Oracle officials, meanwhile, said they looked forward to gaining Micros' foothold in the restaurant, hotel and retail industries. The multinational firm says it is the world's second-largest software company behind Microsoft, with $27.8 billion in sales in its most recent four quarters. Oracle specializes in hardware and software used to manage massive amounts of data.
Micros' customers include restaurants like Burger King, Panera and Subway and hotel brands including the Four Seasons, Hyatt and Marriott. It also sells point-of-sale systems used on cruise ships and in casinos, airports and sports arenas, including M&T Bank Stadium, Fenway Park and Nationals Park.
Micros' management and employees will form a distinct business unit within Oracle, officials said. The deal is Oracle's largest since it bought Sun Microsystems for $5.6 billion in 2009.
Its closing is subject to Micros stockholders tendering a majority of the company's outstanding shares, as well as regulatory approvals. Micros' largest shareholders are investment firms including Value Act Capital, Neuberger Berman Group and Blackrock Inc. Neuberger Berman and Blackrock officials declined to comment. Value Act officials did not respond to a request for comment.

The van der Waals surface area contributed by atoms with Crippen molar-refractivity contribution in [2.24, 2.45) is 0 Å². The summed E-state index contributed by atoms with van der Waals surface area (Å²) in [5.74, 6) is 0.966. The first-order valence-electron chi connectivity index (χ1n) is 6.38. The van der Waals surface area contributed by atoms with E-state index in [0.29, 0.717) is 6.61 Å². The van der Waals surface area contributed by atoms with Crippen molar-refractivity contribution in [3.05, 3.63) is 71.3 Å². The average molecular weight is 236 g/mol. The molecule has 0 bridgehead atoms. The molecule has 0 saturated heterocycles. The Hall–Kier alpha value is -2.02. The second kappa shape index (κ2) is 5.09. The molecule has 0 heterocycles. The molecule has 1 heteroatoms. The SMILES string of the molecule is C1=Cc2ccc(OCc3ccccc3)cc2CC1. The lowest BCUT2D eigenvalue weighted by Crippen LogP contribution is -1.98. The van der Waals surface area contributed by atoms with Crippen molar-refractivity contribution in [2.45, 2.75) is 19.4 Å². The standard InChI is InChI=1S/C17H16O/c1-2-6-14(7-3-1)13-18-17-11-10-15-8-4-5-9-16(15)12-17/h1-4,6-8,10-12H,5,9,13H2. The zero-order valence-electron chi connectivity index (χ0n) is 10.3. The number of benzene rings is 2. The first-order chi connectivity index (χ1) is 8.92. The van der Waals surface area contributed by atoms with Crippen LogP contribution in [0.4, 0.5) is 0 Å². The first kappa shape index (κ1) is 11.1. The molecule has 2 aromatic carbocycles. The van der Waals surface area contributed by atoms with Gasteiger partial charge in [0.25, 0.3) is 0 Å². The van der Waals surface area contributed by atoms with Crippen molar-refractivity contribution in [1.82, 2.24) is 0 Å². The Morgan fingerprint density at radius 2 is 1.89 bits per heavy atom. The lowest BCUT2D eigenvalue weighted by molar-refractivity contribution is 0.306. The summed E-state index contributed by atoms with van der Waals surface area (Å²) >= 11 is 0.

Neither Micros nor Oracle made executives available for interviews on Monday.
Howard County Executive Ken Ulman said a Micros executive who called him Monday indicated the deal would not detract from the company's presence in Columbia.
"Micros executives have given me strong assurance that Oracle is committed to the great business based here, and expects to grow and continue to add jobs," Ulman said in a statement. "I know that Micros is completing a real estate transaction in Howard County, and that will continue. We welcome Oracle and look forward to working together to strengthen their investment in Howard County."
Micros plans to pay $59.5 million in cash to buy the 250,000-square-foot building it occupies on Columbia Gateway Drive from Wells REIT II, an affiliate of Atlanta-based real estate investor Columbia Property Trust, according to Securities and Exchange Commission filings. The property sale is expected to close July 1.
Oracle's acquisition of Micros follows Cisco Systems' $2.7 billion purchase of Columbia cybersecurity firm Sourcefire last year.
Lawrence F. Twele, CEO of the Howard County Economic Development Authority, called the deals a sign of the county's strong business climate.